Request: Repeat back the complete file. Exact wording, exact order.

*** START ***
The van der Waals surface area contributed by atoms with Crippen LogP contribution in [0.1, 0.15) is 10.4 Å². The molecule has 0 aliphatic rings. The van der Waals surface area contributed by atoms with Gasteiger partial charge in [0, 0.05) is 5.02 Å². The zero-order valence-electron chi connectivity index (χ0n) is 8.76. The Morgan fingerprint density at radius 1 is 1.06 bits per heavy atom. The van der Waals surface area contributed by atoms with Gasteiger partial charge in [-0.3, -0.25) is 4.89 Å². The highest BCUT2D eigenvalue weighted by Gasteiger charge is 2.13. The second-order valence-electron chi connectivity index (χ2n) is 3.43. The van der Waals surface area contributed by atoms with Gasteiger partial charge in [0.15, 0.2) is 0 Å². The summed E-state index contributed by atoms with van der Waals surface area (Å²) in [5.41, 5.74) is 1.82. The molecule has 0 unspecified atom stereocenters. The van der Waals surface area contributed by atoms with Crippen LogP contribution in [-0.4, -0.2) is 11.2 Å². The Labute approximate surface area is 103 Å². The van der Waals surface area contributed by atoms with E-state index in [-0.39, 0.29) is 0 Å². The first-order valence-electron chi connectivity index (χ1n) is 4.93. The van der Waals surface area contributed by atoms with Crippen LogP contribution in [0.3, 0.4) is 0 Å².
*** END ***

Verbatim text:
The van der Waals surface area contributed by atoms with Crippen LogP contribution in [0.1, 0.15) is 10.4 Å². The molecule has 0 aliphatic rings. The van der Waals surface area contributed by atoms with Gasteiger partial charge in [0, 0.05) is 5.02 Å². The zero-order valence-electron chi connectivity index (χ0n) is 8.76. The Morgan fingerprint density at radius 1 is 1.06 bits per heavy atom. The van der Waals surface area contributed by atoms with Gasteiger partial charge in [-0.3, -0.25) is 4.89 Å². The highest BCUT2D eigenvalue weighted by Gasteiger charge is 2.13. The second-order valence-electron chi connectivity index (χ2n) is 3.43. The van der Waals surface area contributed by atoms with Gasteiger partial charge in [0.15, 0.2) is 0 Å². The summed E-state index contributed by atoms with van der Waals surface area (Å²) in [5.41, 5.74) is 1.82. The molecule has 0 unspecified atom stereocenters. The van der Waals surface area contributed by atoms with Crippen LogP contribution in [-0.4, -0.2) is 11.2 Å². The Labute approximate surface area is 103 Å². The van der Waals surface area contributed by atoms with E-state index in [-0.39, 0.29) is 0 Å². The first-order valence-electron chi connectivity index (χ1n) is 4.93. The van der Waals surface area contributed by atoms with Crippen LogP contribution in [0.3, 0.4) is 0 Å².